Leaving a sponge, needle or other item in a patient after completing surgery is every surgeon’s fear. Until now, many operating room staffs relied on the very low-tech method of counting and recounting the sponges, needles, blades, retractors, or other items used during operations.
But researchers at the University of Michigan Health System in Ann Arbor developed a new system that allows them to use high- tech tools to locate foreign objects and get radiology involved sooner than before.
The system includes using bar-coded sponges and x-rays to locate metal items and soft goods. Bar codes on sponges are scanned when sponges are used and again when they’re taken out of the body. If there’s a count discrepancy, the surgeon knows to search the surgical field. The sponges also contain a radiopaque tag allowing a radiologist to see it via x-ray.
With the new system, surgeons use an electronic radiology order system to quickly call for help to locate any missing objects. The X-rays are performed while the patient is still in the operating room.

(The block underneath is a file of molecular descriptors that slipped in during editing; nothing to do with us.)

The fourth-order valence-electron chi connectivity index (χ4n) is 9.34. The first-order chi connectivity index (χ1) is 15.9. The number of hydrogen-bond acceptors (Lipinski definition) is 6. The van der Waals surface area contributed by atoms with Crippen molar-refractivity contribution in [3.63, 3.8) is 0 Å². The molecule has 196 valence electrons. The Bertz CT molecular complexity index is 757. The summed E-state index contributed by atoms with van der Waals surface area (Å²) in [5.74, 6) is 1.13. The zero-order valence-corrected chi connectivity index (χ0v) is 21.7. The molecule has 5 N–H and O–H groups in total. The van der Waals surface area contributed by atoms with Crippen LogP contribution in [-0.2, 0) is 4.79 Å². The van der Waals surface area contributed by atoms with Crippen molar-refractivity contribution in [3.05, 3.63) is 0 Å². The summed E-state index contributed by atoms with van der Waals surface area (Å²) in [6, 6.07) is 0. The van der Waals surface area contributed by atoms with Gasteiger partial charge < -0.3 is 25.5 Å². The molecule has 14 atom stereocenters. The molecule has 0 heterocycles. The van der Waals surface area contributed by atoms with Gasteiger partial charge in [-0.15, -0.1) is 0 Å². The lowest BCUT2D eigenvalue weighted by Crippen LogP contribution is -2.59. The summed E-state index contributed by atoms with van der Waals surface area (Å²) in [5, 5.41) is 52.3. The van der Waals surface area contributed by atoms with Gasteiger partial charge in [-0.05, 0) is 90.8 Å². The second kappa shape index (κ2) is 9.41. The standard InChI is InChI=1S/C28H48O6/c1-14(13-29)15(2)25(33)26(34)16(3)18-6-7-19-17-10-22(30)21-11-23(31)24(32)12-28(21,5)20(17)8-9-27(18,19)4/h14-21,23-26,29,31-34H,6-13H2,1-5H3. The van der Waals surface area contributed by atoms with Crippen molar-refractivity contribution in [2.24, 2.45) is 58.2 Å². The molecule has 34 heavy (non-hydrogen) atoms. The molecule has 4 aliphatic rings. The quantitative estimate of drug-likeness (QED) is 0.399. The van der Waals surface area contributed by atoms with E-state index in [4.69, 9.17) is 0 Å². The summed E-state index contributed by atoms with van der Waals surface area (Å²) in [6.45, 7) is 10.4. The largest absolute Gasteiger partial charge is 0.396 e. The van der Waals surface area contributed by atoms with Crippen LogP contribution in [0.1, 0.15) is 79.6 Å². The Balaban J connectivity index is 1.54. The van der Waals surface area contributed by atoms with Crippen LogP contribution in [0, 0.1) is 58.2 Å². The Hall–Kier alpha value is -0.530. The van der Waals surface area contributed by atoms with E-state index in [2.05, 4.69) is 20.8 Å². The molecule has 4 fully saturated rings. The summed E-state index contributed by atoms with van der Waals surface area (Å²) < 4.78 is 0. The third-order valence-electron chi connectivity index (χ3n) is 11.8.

“The challenges of involving radiology in the operating room are mostly ones of communication and timing,” says Ella Kazerooni, MD, MS, a professor of radiology at the University of Michigan and associate chair of clinical affairs at the University of Michigan Health System, in a press release. “First, the surgical team needs to recognize that there may be a possible retained foreign object. Once they do, there needs to be good communication with the radiology department to get the technologist into the OR as quickly as possible. We don’t want to delay the surgery or lengthen the anesthesia time unnecessarily.”